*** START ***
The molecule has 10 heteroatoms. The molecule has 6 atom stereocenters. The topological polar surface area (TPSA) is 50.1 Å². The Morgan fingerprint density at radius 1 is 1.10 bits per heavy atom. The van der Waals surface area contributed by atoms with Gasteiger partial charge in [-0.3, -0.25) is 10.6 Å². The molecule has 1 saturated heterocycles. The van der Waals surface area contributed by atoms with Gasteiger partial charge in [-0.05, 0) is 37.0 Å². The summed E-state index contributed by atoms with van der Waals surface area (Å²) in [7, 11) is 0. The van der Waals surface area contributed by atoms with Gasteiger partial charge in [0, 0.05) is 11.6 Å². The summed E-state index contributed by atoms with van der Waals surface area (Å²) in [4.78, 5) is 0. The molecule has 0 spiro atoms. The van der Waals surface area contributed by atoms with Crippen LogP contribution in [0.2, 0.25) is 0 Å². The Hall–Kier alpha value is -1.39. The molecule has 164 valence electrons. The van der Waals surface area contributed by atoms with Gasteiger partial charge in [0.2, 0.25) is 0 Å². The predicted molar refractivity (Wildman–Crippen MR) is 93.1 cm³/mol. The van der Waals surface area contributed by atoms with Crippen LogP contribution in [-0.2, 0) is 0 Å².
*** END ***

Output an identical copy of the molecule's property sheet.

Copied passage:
The molecule has 10 heteroatoms. The molecule has 6 atom stereocenters. The topological polar surface area (TPSA) is 50.1 Å². The Morgan fingerprint density at radius 1 is 1.10 bits per heavy atom. The van der Waals surface area contributed by atoms with Gasteiger partial charge in [-0.3, -0.25) is 10.6 Å². The molecule has 1 saturated heterocycles. The van der Waals surface area contributed by atoms with Gasteiger partial charge in [-0.05, 0) is 37.0 Å². The summed E-state index contributed by atoms with van der Waals surface area (Å²) in [7, 11) is 0. The van der Waals surface area contributed by atoms with Gasteiger partial charge in [0, 0.05) is 11.6 Å². The summed E-state index contributed by atoms with van der Waals surface area (Å²) in [4.78, 5) is 0. The molecule has 0 spiro atoms. The van der Waals surface area contributed by atoms with Crippen LogP contribution in [0.2, 0.25) is 0 Å². The Hall–Kier alpha value is -1.39. The molecule has 164 valence electrons. The van der Waals surface area contributed by atoms with Gasteiger partial charge in [0.2, 0.25) is 0 Å². The predicted molar refractivity (Wildman–Crippen MR) is 93.1 cm³/mol. The van der Waals surface area contributed by atoms with Crippen LogP contribution in [-0.2, 0) is 0 Å².